The Winklevoss Twins Should End Their Hopeless Facebook Lawsuit
The Winklevoss twins better hope that there's at least four U.S. Supreme Court justices who enjoyed The Social Network enough to want to re-live the film. Otherwise, the Winklevi probably have as good a shot at directing the sequel as they do appearing in the high court to press allegations they deserve more money for their role in the founding of Facebook.
The dispute over Facebook's origins, for all intents and purposes, closed yesterday when the Ninth Circuit declined to allow an "en banc" rehearing of the Winklevoss twins' appeal.
Last month, a unanimous three-judge panel at the Ninth Circuit ruled that Cameron and Tyler Winklevoss must accept a cash and stock settlement with Facebook that had been valued somewhere between $65 million and $160 million. "At some point, litigation must come to an end," Chief Judge Alex Kozinski wrote at the time. "That point has now been reached."
The Winklevoss twins didn't get the message. They moved for a rehearing before a larger group of Ninth Circuit justices. The request was declined without comment yesterday. Now, the Winklevosses say they are headed to the U.S. Supreme Court.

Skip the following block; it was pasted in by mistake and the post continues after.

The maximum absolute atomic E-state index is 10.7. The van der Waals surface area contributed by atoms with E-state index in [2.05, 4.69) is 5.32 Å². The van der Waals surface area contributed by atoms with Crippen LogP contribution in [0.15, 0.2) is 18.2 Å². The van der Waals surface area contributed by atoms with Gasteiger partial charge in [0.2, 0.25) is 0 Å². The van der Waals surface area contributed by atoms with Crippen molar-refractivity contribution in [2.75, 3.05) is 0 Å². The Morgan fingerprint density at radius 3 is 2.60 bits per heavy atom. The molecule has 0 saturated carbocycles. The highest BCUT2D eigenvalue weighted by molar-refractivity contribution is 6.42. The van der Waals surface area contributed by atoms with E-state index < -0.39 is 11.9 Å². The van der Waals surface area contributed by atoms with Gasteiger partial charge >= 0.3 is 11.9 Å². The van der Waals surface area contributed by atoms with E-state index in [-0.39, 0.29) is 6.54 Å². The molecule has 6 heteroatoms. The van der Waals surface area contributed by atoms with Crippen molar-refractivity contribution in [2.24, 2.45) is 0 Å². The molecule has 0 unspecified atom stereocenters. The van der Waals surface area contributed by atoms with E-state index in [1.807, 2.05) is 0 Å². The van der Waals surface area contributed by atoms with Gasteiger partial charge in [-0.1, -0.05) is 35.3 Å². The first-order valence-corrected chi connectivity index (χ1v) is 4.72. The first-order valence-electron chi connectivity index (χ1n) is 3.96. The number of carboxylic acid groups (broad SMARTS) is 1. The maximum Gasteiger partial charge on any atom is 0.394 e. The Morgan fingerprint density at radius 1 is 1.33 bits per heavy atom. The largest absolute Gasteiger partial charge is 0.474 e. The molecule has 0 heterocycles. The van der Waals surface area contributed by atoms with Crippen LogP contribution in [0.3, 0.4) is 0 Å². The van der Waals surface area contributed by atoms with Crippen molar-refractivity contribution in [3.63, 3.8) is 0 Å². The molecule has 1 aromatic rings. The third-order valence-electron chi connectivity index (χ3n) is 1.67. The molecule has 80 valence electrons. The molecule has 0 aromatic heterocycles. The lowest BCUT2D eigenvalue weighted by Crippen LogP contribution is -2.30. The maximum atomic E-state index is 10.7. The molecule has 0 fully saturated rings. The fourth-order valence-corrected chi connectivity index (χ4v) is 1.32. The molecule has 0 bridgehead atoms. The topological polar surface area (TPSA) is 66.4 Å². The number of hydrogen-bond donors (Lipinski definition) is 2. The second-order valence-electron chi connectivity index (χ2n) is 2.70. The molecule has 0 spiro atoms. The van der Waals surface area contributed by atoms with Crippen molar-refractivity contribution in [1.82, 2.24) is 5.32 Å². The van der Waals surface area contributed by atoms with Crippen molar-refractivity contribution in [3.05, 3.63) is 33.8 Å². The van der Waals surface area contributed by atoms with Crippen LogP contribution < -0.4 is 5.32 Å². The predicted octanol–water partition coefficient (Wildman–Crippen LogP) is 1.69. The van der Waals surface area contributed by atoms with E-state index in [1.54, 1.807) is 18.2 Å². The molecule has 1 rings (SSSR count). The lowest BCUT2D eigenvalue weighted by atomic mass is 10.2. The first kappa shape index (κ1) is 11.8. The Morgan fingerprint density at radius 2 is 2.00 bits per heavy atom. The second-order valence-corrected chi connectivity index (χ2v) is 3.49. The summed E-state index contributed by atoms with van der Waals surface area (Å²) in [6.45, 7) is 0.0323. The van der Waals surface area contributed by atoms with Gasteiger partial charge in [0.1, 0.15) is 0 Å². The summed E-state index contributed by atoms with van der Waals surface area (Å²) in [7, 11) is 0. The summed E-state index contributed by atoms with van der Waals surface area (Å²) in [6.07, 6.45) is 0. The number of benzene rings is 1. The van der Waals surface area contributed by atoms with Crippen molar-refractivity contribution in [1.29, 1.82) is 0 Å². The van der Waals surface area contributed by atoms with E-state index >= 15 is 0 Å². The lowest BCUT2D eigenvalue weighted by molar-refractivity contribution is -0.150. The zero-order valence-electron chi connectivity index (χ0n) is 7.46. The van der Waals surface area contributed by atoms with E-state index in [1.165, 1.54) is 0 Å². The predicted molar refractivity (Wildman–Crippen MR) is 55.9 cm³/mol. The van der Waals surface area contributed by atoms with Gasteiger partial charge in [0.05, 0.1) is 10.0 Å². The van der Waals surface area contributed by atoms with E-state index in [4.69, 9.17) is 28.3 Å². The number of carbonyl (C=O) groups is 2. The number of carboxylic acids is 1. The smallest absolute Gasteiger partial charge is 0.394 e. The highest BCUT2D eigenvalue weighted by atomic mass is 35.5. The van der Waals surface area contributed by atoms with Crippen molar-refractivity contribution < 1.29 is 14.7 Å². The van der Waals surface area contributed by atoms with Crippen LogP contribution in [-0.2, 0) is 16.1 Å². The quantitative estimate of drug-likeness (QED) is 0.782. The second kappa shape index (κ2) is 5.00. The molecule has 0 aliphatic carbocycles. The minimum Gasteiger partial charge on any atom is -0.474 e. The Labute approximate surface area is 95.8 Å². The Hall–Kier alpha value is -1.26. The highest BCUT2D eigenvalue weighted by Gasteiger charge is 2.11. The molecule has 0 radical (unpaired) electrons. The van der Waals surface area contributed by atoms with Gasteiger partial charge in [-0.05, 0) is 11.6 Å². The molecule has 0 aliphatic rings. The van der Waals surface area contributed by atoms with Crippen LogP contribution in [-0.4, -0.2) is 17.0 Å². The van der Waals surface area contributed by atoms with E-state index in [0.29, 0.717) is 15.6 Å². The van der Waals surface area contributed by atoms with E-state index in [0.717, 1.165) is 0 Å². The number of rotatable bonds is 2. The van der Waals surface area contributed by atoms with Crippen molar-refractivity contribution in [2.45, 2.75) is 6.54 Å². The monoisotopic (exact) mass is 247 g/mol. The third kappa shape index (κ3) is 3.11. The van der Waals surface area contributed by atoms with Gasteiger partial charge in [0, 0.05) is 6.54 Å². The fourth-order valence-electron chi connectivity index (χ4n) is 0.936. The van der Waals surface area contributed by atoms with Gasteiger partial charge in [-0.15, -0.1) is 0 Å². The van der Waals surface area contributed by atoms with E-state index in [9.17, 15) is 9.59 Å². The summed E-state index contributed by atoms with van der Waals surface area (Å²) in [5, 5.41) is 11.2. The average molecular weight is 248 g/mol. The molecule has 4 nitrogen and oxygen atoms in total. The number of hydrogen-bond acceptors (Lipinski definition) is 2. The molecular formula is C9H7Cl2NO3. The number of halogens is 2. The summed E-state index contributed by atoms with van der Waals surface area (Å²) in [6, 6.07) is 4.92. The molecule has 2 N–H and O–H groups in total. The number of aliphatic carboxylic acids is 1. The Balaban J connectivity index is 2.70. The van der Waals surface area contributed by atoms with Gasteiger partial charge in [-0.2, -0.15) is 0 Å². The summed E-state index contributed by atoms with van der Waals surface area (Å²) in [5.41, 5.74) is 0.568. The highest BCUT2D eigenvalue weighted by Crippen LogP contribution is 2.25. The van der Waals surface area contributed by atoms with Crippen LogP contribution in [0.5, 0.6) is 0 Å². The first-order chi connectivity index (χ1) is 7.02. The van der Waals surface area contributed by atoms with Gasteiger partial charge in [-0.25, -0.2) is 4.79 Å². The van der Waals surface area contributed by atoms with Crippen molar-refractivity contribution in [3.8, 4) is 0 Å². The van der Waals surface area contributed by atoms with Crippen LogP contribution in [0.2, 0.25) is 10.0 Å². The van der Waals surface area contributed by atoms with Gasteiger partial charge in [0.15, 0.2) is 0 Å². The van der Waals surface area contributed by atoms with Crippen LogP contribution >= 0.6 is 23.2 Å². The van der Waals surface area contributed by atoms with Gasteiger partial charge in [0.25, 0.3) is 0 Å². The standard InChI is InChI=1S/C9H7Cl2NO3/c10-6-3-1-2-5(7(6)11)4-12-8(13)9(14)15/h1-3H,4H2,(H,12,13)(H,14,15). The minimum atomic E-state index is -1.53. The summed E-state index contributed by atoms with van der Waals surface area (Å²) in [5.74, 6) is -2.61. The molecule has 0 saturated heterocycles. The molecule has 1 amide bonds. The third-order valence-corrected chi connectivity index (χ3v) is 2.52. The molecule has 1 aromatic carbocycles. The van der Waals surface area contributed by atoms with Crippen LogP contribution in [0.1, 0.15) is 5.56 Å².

Give it a rest, please.
Although the turmoil between the Winklevoss twins and Facebook founder Mark Zuckerberg provoked some interesting conversation about the nature of originality and ownership in the digital age -- featured, of course, in The Social Network -- the dispute as a legal matter stopped being about such things the moment the Winklevoss twins signed their names to a settlement.
From that point forward, the dispute became one of entitlement as these preppy Harvard grads with a secret, dark past pushed the idea that Facebook executives hid information about the company's value during settlement negotiations, had allegedly committed securities fraud, and thus, the twins should get more.
The U.S. Supreme Court typically doesn't care too greatly about relatively small disputes without constitutional ramifications. There's hardly any federal issue here. The only battle the Winklevoss twins really have left to fight is winning some sympathy from the public, but the twins are now losing that too thanks to endless and hopeless litigation.
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